Dr Nina Moeller

ISRF Independent Scholar Fellow 2016-17

Dr Nina Moeller

ISRF Independent Scholar Fellow 2016-17

Nina Moeller ISRF

Nina’s academic background is in philosophy, sociology and anthropology (PhD 2011, Lancaster University: ‘The Protection of Traditional Knowledge in the Ecuadorian Amazon: A Critical Ethnography of Capital Expansion’). Having worked in Latin America and Europe – amongst other things as a consultant to indigenous organisations, NGOs and the UN’s Food and Agriculture Organization – she is now Associate Professor of Political Ecology and People’s Knowledge at the Centre for Agroecology, Water and Resilience, Coventry University.

She is particularly interested in the politics of Access and Benefit Sharing; the material dimension of different knowledge systems; seeds and property relations; food sovereignty; autonomous development; the Amazon; and open source methodologies.

Between planetary urbanization and thinking forests, or, Ikiam University and its living laboratory – a study of socio-ecological change in the Ecuadorian Amazon

This ISRF fellowship would allow an intensive fieldwork period (8 months) in the Ecuadorian Amazon, in order to begin investigating the processes of socio-ecological change surrounding the development of Ecuador’s recently founded Regional Amazonian University, Ikiam (meaning ‘forest’ or ‘nature’ in the indigenous language Shuar). Ikiam plays a key role in the Ecuadorian government’s strategy for ‘structural change’ towards a ‘green and knowledge-based economy’ as part of its overall ‘post-neoliberal’ modernization project.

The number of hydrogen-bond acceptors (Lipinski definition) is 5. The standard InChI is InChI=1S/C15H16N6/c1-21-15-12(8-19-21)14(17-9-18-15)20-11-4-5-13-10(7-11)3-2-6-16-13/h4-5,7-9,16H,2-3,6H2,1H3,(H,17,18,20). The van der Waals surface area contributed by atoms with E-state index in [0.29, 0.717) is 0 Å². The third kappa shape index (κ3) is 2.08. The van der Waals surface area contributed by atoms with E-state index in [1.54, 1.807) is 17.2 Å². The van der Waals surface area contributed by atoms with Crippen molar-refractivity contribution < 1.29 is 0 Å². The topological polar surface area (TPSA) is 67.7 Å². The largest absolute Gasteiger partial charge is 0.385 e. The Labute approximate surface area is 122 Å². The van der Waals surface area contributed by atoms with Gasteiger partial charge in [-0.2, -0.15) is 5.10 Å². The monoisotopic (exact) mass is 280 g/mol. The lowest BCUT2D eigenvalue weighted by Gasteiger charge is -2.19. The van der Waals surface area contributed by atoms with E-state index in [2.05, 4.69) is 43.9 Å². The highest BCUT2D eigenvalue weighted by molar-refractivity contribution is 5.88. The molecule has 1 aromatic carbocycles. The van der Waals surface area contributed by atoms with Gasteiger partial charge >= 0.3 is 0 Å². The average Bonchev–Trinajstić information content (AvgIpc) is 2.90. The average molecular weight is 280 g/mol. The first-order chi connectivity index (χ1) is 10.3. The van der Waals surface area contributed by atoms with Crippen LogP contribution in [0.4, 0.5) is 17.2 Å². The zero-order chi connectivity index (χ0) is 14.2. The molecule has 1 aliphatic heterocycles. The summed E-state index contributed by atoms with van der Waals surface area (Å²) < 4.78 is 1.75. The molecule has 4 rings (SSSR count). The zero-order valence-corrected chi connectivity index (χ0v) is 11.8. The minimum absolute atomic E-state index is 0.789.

The proposed project sets out to understand Ikiam’s effects as well as its origins. In particular, I will investigate the socio-ecological relations that are produced or reconfigured by Ikiam, as well as the national and international discourses and policies on a transition to a ‘green economy’, which underpin Ikiam’s development through valorisation and justification.

With a cross-cutting focus on people’s lived experiences, including the heterogeneity of their interpretations and valuations of socio-ecological change, I will use ethnographic and participatory research methods to inquire into the complexities of this change ‘on site’, addressing (a) access to resources, (b) processes of accumulation, dispossession and marginalisation, (c) social metabolism (use of energy and materials, and disposal of waste). Critical discourse analysis will be used to approach the question of Ikiam’s value in and to national and international political-economic projects and their articulation into wider global processes.

With an unusual combination of theories, and the mixed method approach which I developed in my doctoral research, the project will transcend the economistic understandings of socio-ecological conflicts, as well as the understandings of global connections as uni-directional, which are predominant in ‘political ecology’. The project will also contribute to the discussions in Ecuador on how to further develop Ikiam and realise its intentions – equitably.

Securing funding for a second phase will be greatly enabled by this ISRF fellowship.

Research Outcomes

  • Moeller, N. I. (2018) ‘Haphazard knowledge production: thoughts on ethnography and mess in the urbanising Ecuadorian Amazon’, in Messy Ethnographies in Action (pp. 33-43). Vernon Press.

Contacting Fellows

If you would like to contact any of our Fellows to discuss their ISRF-funded work, please contact Dr Lars Cornelissen (Academic Editor) in the first instance, at [email protected].